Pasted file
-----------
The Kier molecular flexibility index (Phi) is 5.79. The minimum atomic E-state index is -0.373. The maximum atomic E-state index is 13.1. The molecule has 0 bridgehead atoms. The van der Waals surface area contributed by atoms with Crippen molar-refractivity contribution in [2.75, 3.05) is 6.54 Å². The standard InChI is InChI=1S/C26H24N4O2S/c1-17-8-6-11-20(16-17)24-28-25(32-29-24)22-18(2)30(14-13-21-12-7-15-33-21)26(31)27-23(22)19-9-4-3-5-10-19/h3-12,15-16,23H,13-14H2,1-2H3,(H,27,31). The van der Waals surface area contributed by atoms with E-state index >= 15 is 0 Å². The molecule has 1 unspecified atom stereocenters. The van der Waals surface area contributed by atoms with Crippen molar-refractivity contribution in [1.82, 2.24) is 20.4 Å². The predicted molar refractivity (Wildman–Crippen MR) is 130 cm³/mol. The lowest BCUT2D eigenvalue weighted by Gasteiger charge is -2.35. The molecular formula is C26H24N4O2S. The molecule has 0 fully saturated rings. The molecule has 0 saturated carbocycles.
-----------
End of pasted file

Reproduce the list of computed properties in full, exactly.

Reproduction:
The Kier molecular flexibility index (Phi) is 5.79. The minimum atomic E-state index is -0.373. The maximum atomic E-state index is 13.1. The molecule has 0 bridgehead atoms. The van der Waals surface area contributed by atoms with Crippen molar-refractivity contribution in [2.75, 3.05) is 6.54 Å². The standard InChI is InChI=1S/C26H24N4O2S/c1-17-8-6-11-20(16-17)24-28-25(32-29-24)22-18(2)30(14-13-21-12-7-15-33-21)26(31)27-23(22)19-9-4-3-5-10-19/h3-12,15-16,23H,13-14H2,1-2H3,(H,27,31). The van der Waals surface area contributed by atoms with E-state index >= 15 is 0 Å². The molecule has 1 unspecified atom stereocenters. The van der Waals surface area contributed by atoms with Crippen molar-refractivity contribution in [1.82, 2.24) is 20.4 Å². The predicted molar refractivity (Wildman–Crippen MR) is 130 cm³/mol. The lowest BCUT2D eigenvalue weighted by Gasteiger charge is -2.35. The molecular formula is C26H24N4O2S. The molecule has 0 fully saturated rings. The molecule has 0 saturated carbocycles.